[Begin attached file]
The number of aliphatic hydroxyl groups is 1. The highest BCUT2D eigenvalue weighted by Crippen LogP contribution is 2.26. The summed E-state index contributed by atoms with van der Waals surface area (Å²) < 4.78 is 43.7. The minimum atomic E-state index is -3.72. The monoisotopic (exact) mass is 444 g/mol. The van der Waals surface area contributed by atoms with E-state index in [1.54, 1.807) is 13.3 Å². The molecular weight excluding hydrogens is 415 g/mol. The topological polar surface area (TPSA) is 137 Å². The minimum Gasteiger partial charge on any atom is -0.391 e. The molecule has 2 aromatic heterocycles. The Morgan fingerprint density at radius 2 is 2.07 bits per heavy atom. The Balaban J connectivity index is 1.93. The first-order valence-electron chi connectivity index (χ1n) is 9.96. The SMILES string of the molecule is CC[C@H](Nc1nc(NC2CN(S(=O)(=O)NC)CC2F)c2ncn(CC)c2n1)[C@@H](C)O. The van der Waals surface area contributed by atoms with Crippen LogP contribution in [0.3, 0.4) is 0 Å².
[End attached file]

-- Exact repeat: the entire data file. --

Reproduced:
The number of aliphatic hydroxyl groups is 1. The highest BCUT2D eigenvalue weighted by Crippen LogP contribution is 2.26. The summed E-state index contributed by atoms with van der Waals surface area (Å²) < 4.78 is 43.7. The minimum atomic E-state index is -3.72. The monoisotopic (exact) mass is 444 g/mol. The van der Waals surface area contributed by atoms with E-state index in [1.54, 1.807) is 13.3 Å². The molecular weight excluding hydrogens is 415 g/mol. The topological polar surface area (TPSA) is 137 Å². The minimum Gasteiger partial charge on any atom is -0.391 e. The molecule has 2 aromatic heterocycles. The Morgan fingerprint density at radius 2 is 2.07 bits per heavy atom. The Balaban J connectivity index is 1.93. The first-order valence-electron chi connectivity index (χ1n) is 9.96. The SMILES string of the molecule is CC[C@H](Nc1nc(NC2CN(S(=O)(=O)NC)CC2F)c2ncn(CC)c2n1)[C@@H](C)O. The van der Waals surface area contributed by atoms with Crippen LogP contribution in [0.3, 0.4) is 0 Å².